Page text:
For those South Carolinians who care for someone suffering from Alzheimer’s disease or other memory loss, help is available.
Office on Aging respite program coordinator Anne Wolf said more than 700,000 South Carolinians are family caregivers, providing care to someone who is aged, disabled or suffering from a condition such as Alzheimer’s disease.
“The sheer magnitude of what family caregivers are bringing to their loved ones, they’re helping them to stay home instead of having to find an institution, somewhere to place a loved one who otherwise would be able to stay home,” she told South Carolina Radio Network.
Wolf is the office’s Community Resources Divisional Manager and also the project director for the Federal Lifespan Respite Grant Project. The state was awarded the grants through the United States Department of Health and Human Services.
“They have provided seed money to bring together stakeholders throughout the state, both private and public sector, to help us map out a coordinated system of respite for family caregivers for people of any age with any disability,” she said.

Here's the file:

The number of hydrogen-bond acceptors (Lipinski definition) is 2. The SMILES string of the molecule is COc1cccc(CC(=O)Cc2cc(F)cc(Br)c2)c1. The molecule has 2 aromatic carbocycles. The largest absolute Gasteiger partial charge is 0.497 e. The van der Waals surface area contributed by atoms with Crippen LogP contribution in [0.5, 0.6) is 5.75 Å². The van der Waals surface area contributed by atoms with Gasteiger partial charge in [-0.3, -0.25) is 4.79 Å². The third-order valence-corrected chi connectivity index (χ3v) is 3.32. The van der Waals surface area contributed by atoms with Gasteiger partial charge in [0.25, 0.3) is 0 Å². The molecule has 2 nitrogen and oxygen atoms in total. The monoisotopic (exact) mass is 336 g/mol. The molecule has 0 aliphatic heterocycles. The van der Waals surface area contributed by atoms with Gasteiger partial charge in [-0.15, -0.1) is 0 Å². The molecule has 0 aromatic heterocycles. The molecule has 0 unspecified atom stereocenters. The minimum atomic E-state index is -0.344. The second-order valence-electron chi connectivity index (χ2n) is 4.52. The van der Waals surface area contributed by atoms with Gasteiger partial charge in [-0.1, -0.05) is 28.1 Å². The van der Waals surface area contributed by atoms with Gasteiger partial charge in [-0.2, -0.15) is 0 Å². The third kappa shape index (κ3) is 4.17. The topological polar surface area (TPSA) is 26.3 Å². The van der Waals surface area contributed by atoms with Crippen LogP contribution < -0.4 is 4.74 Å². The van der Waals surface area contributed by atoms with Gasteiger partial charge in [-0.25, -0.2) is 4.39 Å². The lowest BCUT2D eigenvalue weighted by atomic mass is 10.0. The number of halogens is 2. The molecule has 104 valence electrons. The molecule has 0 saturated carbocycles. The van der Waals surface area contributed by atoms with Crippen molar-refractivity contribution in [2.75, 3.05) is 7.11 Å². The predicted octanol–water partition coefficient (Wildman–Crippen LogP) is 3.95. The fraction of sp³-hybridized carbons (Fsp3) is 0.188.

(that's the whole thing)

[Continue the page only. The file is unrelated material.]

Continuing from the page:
The program is working on consolidating resources and funding to make sure programs that provide respite care are running efficiently yet helping as many people as necessary.
“We have consolidated some of those funding streams and additionally the money that is allocated through the legislature for Alzheimer’s Association vouchers, they also are administered through our 10 area agencies on aging,” she said. “Our ideal is that ultimately nobody falls through the cracks. There is no duplication of services and we have comprehensively blanketed the state so that every family caregiver has an opportunity to take that much-needed break.”
Temporary time away from the duties of caring for someone is the most identified need by family caregivers.
“We encourage family caregivers to take the opportunity to take the breaks,” Wolf said.”